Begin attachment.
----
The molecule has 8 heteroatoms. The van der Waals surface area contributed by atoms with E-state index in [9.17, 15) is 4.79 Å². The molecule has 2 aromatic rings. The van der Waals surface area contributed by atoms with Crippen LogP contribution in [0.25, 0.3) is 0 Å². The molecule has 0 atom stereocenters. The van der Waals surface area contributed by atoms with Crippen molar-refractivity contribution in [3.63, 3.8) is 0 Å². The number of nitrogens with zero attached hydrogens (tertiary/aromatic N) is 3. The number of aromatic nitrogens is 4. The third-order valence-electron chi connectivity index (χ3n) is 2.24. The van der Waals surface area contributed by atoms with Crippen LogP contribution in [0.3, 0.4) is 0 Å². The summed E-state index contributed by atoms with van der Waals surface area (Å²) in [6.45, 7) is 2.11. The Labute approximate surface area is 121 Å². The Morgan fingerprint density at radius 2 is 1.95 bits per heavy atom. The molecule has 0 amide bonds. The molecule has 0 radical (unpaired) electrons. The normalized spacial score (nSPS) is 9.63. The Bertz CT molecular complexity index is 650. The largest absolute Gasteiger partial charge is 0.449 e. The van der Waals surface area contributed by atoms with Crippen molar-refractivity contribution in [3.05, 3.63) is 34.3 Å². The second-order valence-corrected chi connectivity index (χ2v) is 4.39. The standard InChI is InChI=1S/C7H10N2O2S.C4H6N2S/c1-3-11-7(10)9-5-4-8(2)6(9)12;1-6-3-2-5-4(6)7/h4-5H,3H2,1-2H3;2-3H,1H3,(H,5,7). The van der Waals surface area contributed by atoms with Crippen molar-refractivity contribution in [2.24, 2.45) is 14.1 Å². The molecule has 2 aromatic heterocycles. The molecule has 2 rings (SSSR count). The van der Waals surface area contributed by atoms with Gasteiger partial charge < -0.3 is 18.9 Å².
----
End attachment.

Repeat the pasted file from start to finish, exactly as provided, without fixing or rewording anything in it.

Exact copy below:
The molecule has 8 heteroatoms. The van der Waals surface area contributed by atoms with E-state index in [9.17, 15) is 4.79 Å². The molecule has 2 aromatic rings. The van der Waals surface area contributed by atoms with Crippen LogP contribution in [0.25, 0.3) is 0 Å². The molecule has 0 atom stereocenters. The van der Waals surface area contributed by atoms with Crippen molar-refractivity contribution in [3.63, 3.8) is 0 Å². The number of nitrogens with zero attached hydrogens (tertiary/aromatic N) is 3. The number of aromatic nitrogens is 4. The third-order valence-electron chi connectivity index (χ3n) is 2.24. The van der Waals surface area contributed by atoms with Crippen LogP contribution in [0.3, 0.4) is 0 Å². The summed E-state index contributed by atoms with van der Waals surface area (Å²) in [6.45, 7) is 2.11. The Labute approximate surface area is 121 Å². The Morgan fingerprint density at radius 2 is 1.95 bits per heavy atom. The molecule has 0 amide bonds. The molecule has 0 radical (unpaired) electrons. The normalized spacial score (nSPS) is 9.63. The Bertz CT molecular complexity index is 650. The largest absolute Gasteiger partial charge is 0.449 e. The van der Waals surface area contributed by atoms with Crippen molar-refractivity contribution in [3.05, 3.63) is 34.3 Å². The second-order valence-corrected chi connectivity index (χ2v) is 4.39. The standard InChI is InChI=1S/C7H10N2O2S.C4H6N2S/c1-3-11-7(10)9-5-4-8(2)6(9)12;1-6-3-2-5-4(6)7/h4-5H,3H2,1-2H3;2-3H,1H3,(H,5,7). The van der Waals surface area contributed by atoms with Crippen molar-refractivity contribution in [2.24, 2.45) is 14.1 Å². The molecule has 2 aromatic heterocycles. The molecule has 2 rings (SSSR count). The van der Waals surface area contributed by atoms with Gasteiger partial charge < -0.3 is 18.9 Å².